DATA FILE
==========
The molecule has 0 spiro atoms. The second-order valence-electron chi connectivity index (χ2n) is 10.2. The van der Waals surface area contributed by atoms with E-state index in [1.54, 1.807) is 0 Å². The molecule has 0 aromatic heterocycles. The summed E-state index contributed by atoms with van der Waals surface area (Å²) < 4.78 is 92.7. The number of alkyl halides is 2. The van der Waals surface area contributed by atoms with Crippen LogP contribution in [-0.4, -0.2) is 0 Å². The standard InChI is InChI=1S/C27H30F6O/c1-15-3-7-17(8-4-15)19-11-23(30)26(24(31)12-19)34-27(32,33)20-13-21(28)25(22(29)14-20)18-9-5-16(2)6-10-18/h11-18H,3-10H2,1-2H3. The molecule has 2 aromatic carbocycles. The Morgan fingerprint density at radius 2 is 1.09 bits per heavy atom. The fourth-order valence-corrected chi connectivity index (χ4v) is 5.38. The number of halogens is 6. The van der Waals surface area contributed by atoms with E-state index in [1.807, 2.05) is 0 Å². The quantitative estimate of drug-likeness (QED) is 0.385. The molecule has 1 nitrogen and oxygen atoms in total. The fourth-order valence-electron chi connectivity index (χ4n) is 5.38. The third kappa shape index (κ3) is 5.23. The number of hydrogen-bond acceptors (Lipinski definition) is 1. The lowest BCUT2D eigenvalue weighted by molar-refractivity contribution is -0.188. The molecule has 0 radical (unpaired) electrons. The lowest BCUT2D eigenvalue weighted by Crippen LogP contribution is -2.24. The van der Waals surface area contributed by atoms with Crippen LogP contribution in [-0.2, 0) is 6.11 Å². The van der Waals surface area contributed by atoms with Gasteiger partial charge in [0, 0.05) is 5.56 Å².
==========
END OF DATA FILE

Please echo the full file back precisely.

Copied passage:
The molecule has 0 spiro atoms. The second-order valence-electron chi connectivity index (χ2n) is 10.2. The van der Waals surface area contributed by atoms with E-state index in [1.54, 1.807) is 0 Å². The molecule has 0 aromatic heterocycles. The summed E-state index contributed by atoms with van der Waals surface area (Å²) < 4.78 is 92.7. The number of alkyl halides is 2. The van der Waals surface area contributed by atoms with Crippen LogP contribution in [-0.4, -0.2) is 0 Å². The standard InChI is InChI=1S/C27H30F6O/c1-15-3-7-17(8-4-15)19-11-23(30)26(24(31)12-19)34-27(32,33)20-13-21(28)25(22(29)14-20)18-9-5-16(2)6-10-18/h11-18H,3-10H2,1-2H3. The molecule has 2 aromatic carbocycles. The Morgan fingerprint density at radius 2 is 1.09 bits per heavy atom. The fourth-order valence-corrected chi connectivity index (χ4v) is 5.38. The number of halogens is 6. The van der Waals surface area contributed by atoms with E-state index in [1.807, 2.05) is 0 Å². The quantitative estimate of drug-likeness (QED) is 0.385. The molecule has 1 nitrogen and oxygen atoms in total. The fourth-order valence-electron chi connectivity index (χ4n) is 5.38. The third kappa shape index (κ3) is 5.23. The number of hydrogen-bond acceptors (Lipinski definition) is 1. The lowest BCUT2D eigenvalue weighted by molar-refractivity contribution is -0.188. The molecule has 0 radical (unpaired) electrons. The lowest BCUT2D eigenvalue weighted by Crippen LogP contribution is -2.24. The van der Waals surface area contributed by atoms with Crippen LogP contribution in [-0.2, 0) is 6.11 Å². The van der Waals surface area contributed by atoms with Gasteiger partial charge in [0, 0.05) is 5.56 Å².